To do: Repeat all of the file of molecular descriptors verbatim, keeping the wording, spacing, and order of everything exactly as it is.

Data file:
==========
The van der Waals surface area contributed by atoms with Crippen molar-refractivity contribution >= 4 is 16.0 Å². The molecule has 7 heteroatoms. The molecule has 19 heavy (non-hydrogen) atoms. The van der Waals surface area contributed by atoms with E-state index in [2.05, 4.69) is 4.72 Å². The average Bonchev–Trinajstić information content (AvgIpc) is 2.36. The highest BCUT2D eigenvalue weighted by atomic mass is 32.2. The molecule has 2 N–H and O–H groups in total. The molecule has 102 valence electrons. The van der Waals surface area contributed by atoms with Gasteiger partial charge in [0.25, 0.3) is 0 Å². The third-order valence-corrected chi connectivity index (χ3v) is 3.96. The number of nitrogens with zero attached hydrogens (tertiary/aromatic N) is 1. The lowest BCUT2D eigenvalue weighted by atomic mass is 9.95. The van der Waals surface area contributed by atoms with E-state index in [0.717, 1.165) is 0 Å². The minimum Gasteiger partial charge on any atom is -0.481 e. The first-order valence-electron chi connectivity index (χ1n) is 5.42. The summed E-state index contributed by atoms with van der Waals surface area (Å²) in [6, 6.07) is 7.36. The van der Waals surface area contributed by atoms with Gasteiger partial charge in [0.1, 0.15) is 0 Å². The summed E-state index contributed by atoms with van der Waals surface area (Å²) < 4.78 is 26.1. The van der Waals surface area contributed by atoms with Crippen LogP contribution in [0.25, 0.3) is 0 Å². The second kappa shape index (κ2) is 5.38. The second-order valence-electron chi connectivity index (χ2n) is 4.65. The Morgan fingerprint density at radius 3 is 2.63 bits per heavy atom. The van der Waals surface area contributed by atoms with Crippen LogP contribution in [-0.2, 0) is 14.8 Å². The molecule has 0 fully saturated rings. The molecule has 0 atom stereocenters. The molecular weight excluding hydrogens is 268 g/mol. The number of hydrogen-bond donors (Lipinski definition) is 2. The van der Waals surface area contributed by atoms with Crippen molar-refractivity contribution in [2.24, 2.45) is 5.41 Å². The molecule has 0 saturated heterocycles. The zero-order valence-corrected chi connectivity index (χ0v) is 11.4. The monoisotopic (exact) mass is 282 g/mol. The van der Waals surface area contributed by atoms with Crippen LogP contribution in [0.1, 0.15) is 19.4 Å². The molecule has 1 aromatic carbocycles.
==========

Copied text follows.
The van der Waals surface area contributed by atoms with Crippen molar-refractivity contribution >= 4 is 16.0 Å². The molecule has 7 heteroatoms. The molecule has 19 heavy (non-hydrogen) atoms. The van der Waals surface area contributed by atoms with E-state index in [2.05, 4.69) is 4.72 Å². The average Bonchev–Trinajstić information content (AvgIpc) is 2.36. The highest BCUT2D eigenvalue weighted by atomic mass is 32.2. The molecule has 2 N–H and O–H groups in total. The molecule has 102 valence electrons. The van der Waals surface area contributed by atoms with Gasteiger partial charge in [0.25, 0.3) is 0 Å². The third-order valence-corrected chi connectivity index (χ3v) is 3.96. The number of nitrogens with zero attached hydrogens (tertiary/aromatic N) is 1. The lowest BCUT2D eigenvalue weighted by atomic mass is 9.95. The van der Waals surface area contributed by atoms with E-state index in [0.717, 1.165) is 0 Å². The minimum Gasteiger partial charge on any atom is -0.481 e. The first-order valence-electron chi connectivity index (χ1n) is 5.42. The summed E-state index contributed by atoms with van der Waals surface area (Å²) in [6, 6.07) is 7.36. The van der Waals surface area contributed by atoms with Gasteiger partial charge in [0.1, 0.15) is 0 Å². The summed E-state index contributed by atoms with van der Waals surface area (Å²) < 4.78 is 26.1. The van der Waals surface area contributed by atoms with Crippen LogP contribution in [0.25, 0.3) is 0 Å². The second kappa shape index (κ2) is 5.38. The second-order valence-electron chi connectivity index (χ2n) is 4.65. The Morgan fingerprint density at radius 3 is 2.63 bits per heavy atom. The van der Waals surface area contributed by atoms with Crippen LogP contribution in [-0.2, 0) is 14.8 Å². The molecule has 0 fully saturated rings. The molecule has 0 atom stereocenters. The molecular weight excluding hydrogens is 268 g/mol. The number of hydrogen-bond donors (Lipinski definition) is 2. The van der Waals surface area contributed by atoms with Crippen molar-refractivity contribution in [2.24, 2.45) is 5.41 Å². The molecule has 0 saturated heterocycles. The zero-order valence-corrected chi connectivity index (χ0v) is 11.4. The monoisotopic (exact) mass is 282 g/mol. The van der Waals surface area contributed by atoms with Crippen LogP contribution in [0.1, 0.15) is 19.4 Å². The molecule has 1 aromatic carbocycles.